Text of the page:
Private equity firms revise Chinese strategy as regulatory crackdown intensifies

Investors sit in front of a board displaying stock information at a brokerage house on the first day of trading in China since Lunar New Year, in Hangzhou, Zhejiang province, China on February 3, 2020. China Daily via REUTERS / archive photo

HONG KONG, Aug. 9 (Reuters) – Private equity firms rethink their strategies in China as a growing regulatory crackdown on some of the country’s hottest sectors forces investors to seek bets in sectors other than they hope less vulnerable to sudden changes in policy.

Private Equity (PE) and Venture Capital (VC) funds are turning away from data-rich, consumer-centric internet companies to industries such as semiconductors and renewables, industry executives have said .

The shift comes as investors reeling from a barrage of regulatory controls and sweeping rule changes in recent months targeting large domestic companies, primarily in the internet, private education and real estate industries. .

The move last month to ban private tutoring companies from profiting from teaching basic school subjects and raising capital, for example, is expected to trigger a rush among private equity investors to find an exit. after paying billions.

The unexpected crackdown will not only cast a shadow over the return prospects of private equity investors, but also reduce investment opportunities at a time when many of them are sitting on billions of dollars in capital.

“We face the most severe regulatory environment in over a decade, when market competition is the fiercest and capital most abundant,” said Richard Ji, chief investment officer and managing partner of All-Stars Investment.

“With increasing regulation, good companies become fewer and more expensive. Overall, future returns for venture capital and private equity investors may decline,” said Ji, whose Hong Kong-based fund focuses on leading companies in the new economy sectors.

Forty-three China-focused funds have raised a total of $ 49 billion this year, nearly the annual amount of $ 50 billion in 2020, according to data from Preqin. Hillhouse Capital Group alone raised $ 18 billion in Asia’s largest non-state-backed fund in May.

The number of funds raised this year, however, is less than a third of last year and a steep drop from peak fundraising in 2016 and 2017, when more than 1,100 funds were raised each year, according to the data.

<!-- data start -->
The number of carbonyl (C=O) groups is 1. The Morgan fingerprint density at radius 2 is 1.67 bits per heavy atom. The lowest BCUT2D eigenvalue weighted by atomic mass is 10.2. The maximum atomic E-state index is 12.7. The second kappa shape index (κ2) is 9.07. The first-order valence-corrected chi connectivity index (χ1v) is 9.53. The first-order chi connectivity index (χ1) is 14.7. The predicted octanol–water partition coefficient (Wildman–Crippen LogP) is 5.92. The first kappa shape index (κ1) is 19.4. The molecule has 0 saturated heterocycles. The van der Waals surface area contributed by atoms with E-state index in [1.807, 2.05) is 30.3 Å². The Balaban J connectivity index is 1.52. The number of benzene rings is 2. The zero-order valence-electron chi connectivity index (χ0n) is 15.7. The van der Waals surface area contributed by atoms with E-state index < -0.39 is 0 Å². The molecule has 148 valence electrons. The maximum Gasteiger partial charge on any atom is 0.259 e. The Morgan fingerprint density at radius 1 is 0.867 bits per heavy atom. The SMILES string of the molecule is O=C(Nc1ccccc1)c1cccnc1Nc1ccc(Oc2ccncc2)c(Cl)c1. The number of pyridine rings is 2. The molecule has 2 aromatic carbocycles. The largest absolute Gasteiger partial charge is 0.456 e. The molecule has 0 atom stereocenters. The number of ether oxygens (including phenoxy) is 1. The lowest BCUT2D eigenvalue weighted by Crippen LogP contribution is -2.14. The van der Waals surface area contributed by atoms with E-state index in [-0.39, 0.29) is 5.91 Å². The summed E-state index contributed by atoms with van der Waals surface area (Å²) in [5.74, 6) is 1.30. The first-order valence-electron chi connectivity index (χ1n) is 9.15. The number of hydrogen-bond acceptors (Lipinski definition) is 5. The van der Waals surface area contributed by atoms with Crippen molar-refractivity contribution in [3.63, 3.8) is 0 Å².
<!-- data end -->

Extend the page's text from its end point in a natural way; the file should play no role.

According to Chinese data firm Zero2IPO, in 2020 angel, venture capital and private equity investments totaled 887 billion yuan ($ 137 billion), up 14% year-on-year, of which 384.3 billion yuan for computing, Internet and semiconductors and electronics. sectors.

In the first half of this year, investments totaled 470 billion yuan, up 50% year-on-year.

INVESTMENT POTENTIAL

In the wake of the crackdown, many investors are focusing on industries less prone to antitrust and data-related controls, such as semiconductors, automation, renewables, healthcare, and technology-focused services. businesses.

These sectors are also considered by some leaders to be in line with China’s strategic goals because, according to investors, Communist Party leaders are putting socialism before shareholders and reshaping certain sectors to reduce cost pressures and serve people better. ordinary.

“Chinese demand for homemade chips and the trend towards vehicle electrification and autonomous driving will also create many new businesses with investment potential,” said Henry Zhang, chairman of Hong Kong-based Hermitage Capital. .

The tech crackdown has cooled the valuations of internet companies and online education groups, investors said. However, they pointed out, in popular sectors such as retail, businesses remain expensive.

Investors are also looking for technology companies that focus solely on the Chinese market to avoid potential regulatory risks with their overseas operations, said a senior Beijing-based investor with a private equity fund.

Having been caught off guard by the regulatory crackdown, some investors have said they will now conduct a more in-depth policy analysis when assessing a potential investment.

Some have started reading The Governance of China, a multi-volume book written by Chinese President Xi Jinping, for political guidance. Others said they would read more state media for political clues.

“We have to stay one step ahead of what the country thinks,” said Choon Chong Tay, managing partner and director of Vertex Ventures China, a venture capital firm backed by Singaporean state investor Temasek.

Reporting by Kane Wu and Julie Zhu; Editing by Sumeet Chatterjee and Stephen Coates

Our standards: Thomson Reuters Trust Principles.

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